Votes for prisoners – yes, this is an issue that has serious mileage in it. Not for any kind of principled debate, you understand, but as a way for politicians to do a bit of serious self publicity and rabble rousing. Because the target is Europe, and as any fule kno, Europe is an alien force that does Very Bad Things to us.
Or at least one would have thought, after reading through the why-oh-why copy that the assembled hackery has been churning out of late. Typical is this article from the obedient nodding donkeys of the legendarily foul mouthed Paul Dacre: small wonder that the Express confused the European Court of Human Rights (ECHR) with the European Union (EU), when the Mail, the source of much of its recycled material, deliberately lumps the two together as “Europe”.
The Mail piece trowels on the idea that the ECHR is full of those nasty foreigners passing judgment on poor defenceless Brits, while managing not to mention that we are represented there too, and our judges also pass judgment on matters concerning countries where they do not reside. It’s the same with the EU: the fact that this is a club of which we are a member does not enter: that approach gets in the way of pretending that “Europe” is forever agin us.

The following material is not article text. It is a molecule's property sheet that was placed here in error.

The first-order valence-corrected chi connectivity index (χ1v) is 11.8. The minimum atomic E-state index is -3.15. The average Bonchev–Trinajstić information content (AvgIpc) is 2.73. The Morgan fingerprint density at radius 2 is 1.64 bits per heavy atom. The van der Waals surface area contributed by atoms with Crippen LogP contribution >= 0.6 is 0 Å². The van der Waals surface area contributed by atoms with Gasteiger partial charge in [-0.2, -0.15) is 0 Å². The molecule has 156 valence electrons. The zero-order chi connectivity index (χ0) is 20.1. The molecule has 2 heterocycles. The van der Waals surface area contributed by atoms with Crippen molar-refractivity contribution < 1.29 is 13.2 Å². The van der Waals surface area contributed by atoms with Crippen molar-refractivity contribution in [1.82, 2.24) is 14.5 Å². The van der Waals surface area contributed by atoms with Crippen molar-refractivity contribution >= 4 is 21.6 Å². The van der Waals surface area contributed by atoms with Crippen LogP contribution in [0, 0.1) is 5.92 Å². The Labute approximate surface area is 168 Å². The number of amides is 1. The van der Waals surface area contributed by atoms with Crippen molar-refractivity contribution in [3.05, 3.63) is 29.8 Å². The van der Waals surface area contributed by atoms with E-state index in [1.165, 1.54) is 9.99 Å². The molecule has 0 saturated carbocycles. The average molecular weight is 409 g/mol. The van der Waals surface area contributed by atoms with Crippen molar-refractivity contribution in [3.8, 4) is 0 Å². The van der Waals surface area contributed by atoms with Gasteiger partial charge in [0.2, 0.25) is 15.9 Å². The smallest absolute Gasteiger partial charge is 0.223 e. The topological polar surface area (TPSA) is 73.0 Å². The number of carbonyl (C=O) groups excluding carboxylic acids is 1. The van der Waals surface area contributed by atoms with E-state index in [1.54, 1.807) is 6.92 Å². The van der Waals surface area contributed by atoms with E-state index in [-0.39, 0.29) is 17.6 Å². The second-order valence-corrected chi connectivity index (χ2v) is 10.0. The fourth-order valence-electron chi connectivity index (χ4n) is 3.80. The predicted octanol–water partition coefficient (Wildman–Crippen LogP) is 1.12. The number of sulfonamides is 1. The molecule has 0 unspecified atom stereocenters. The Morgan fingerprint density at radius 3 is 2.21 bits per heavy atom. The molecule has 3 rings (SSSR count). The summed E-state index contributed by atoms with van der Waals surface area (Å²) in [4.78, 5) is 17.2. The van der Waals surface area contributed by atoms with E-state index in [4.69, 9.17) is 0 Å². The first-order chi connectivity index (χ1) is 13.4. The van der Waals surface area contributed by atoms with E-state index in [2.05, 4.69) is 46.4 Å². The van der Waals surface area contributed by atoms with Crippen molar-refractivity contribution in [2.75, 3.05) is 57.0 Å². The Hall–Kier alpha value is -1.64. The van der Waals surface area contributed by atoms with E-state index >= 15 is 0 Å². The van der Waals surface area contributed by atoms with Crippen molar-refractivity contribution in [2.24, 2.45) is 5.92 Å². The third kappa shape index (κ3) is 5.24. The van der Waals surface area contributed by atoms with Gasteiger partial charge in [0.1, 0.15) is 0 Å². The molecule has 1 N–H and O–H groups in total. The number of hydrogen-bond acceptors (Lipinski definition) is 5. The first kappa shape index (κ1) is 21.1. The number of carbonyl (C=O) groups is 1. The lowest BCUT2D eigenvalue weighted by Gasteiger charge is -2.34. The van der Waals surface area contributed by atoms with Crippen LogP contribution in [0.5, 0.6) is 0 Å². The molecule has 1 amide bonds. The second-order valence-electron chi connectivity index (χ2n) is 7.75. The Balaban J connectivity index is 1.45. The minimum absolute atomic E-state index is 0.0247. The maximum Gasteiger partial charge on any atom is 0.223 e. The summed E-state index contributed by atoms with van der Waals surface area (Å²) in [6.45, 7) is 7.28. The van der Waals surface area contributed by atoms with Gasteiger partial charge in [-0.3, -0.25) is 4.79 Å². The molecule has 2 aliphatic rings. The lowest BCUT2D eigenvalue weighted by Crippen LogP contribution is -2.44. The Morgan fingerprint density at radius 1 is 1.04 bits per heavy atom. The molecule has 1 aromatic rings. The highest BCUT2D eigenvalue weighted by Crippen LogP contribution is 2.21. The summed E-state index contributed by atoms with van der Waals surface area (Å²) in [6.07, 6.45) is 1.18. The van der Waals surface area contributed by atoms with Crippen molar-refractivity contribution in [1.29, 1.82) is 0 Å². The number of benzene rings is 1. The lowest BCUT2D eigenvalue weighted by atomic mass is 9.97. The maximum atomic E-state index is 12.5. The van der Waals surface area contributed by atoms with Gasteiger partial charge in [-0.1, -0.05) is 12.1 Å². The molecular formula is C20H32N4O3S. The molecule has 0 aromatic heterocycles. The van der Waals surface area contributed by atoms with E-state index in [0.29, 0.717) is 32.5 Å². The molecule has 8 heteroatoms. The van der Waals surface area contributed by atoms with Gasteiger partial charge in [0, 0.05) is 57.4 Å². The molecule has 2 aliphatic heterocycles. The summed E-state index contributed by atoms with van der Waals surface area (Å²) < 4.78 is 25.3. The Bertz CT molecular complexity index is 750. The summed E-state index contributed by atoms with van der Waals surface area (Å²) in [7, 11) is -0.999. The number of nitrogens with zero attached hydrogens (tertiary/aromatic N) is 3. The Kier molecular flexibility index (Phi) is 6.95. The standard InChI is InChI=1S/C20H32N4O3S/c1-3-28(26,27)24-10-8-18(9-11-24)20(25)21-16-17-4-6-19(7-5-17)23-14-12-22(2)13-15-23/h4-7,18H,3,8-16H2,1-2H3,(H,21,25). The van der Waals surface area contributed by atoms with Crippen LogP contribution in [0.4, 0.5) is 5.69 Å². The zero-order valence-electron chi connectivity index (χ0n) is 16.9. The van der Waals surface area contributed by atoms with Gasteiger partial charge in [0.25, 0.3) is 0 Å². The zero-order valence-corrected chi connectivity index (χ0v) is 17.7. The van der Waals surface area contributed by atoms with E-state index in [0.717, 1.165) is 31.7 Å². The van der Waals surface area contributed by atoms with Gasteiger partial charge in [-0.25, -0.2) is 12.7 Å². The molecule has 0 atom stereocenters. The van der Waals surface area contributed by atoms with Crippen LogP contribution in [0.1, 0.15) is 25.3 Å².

Moreover, it would get in the way of attention seeking punters and politicians. The Mail has found one of the most adept self publicists, Tory MP Priti Patel, who starts her rant with the obligatory “this is a shameful attempt by Europe ...”, continues with “most British people already distrust European institutions trying to meddle in their lives”, and rounds off with telling how the ECHR is “posturing and trying to bully Britain”.
When you’re through with the hyperbolic denunciations, Priti, just think on: people who distrust European institutions do so because of the barrage of misinformation from folks like you, and your pals in the Fourth Estate. If anyone is posturing and trying to bully the other side, you are, and therefore the one who is being shameless is you.
Maybe, just maybe, the assembled hacks and rent-a-quote punters and politicians could tone it down a little and allow the public to be properly informed, and have their own grown up debate on the matter – without the Paul Dacres and Priti Patels of this world telling them how they ought to think.
But that might mean the public make their own minds up, and for some, that would never do.